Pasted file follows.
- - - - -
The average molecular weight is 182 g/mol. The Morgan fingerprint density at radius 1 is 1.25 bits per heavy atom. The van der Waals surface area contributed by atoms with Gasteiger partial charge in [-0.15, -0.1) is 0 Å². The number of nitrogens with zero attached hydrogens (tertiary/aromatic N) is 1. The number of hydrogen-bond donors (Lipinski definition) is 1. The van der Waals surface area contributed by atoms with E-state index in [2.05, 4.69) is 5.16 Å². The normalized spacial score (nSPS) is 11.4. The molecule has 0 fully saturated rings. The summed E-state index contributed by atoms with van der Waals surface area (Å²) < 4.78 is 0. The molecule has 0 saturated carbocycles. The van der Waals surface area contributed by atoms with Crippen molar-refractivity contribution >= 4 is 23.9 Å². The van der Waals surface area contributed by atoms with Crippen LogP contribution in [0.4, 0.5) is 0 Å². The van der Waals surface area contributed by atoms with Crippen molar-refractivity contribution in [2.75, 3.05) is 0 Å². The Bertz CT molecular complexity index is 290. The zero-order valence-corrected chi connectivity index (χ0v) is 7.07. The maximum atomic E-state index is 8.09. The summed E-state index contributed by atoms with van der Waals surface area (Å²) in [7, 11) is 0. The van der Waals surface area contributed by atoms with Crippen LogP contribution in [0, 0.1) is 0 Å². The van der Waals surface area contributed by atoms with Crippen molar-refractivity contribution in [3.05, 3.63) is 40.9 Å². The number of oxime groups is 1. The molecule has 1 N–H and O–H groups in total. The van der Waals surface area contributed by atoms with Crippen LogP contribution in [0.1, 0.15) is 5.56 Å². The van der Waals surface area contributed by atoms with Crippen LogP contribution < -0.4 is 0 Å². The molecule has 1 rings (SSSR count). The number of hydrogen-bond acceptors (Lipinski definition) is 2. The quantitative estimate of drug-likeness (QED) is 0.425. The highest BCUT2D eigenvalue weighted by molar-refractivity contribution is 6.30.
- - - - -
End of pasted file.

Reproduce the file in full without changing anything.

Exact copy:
The average molecular weight is 182 g/mol. The Morgan fingerprint density at radius 1 is 1.25 bits per heavy atom. The van der Waals surface area contributed by atoms with Gasteiger partial charge in [-0.15, -0.1) is 0 Å². The number of nitrogens with zero attached hydrogens (tertiary/aromatic N) is 1. The number of hydrogen-bond donors (Lipinski definition) is 1. The van der Waals surface area contributed by atoms with E-state index in [2.05, 4.69) is 5.16 Å². The normalized spacial score (nSPS) is 11.4. The molecule has 0 fully saturated rings. The summed E-state index contributed by atoms with van der Waals surface area (Å²) < 4.78 is 0. The molecule has 0 saturated carbocycles. The van der Waals surface area contributed by atoms with Crippen molar-refractivity contribution >= 4 is 23.9 Å². The van der Waals surface area contributed by atoms with Crippen LogP contribution in [0.4, 0.5) is 0 Å². The van der Waals surface area contributed by atoms with Crippen molar-refractivity contribution in [2.75, 3.05) is 0 Å². The Bertz CT molecular complexity index is 290. The zero-order valence-corrected chi connectivity index (χ0v) is 7.07. The maximum atomic E-state index is 8.09. The summed E-state index contributed by atoms with van der Waals surface area (Å²) in [7, 11) is 0. The van der Waals surface area contributed by atoms with Crippen LogP contribution in [0, 0.1) is 0 Å². The van der Waals surface area contributed by atoms with Crippen molar-refractivity contribution in [3.05, 3.63) is 40.9 Å². The number of oxime groups is 1. The molecule has 1 N–H and O–H groups in total. The van der Waals surface area contributed by atoms with Crippen LogP contribution in [0.1, 0.15) is 5.56 Å². The van der Waals surface area contributed by atoms with Crippen LogP contribution < -0.4 is 0 Å². The molecule has 1 rings (SSSR count). The number of hydrogen-bond acceptors (Lipinski definition) is 2. The quantitative estimate of drug-likeness (QED) is 0.425. The highest BCUT2D eigenvalue weighted by molar-refractivity contribution is 6.30.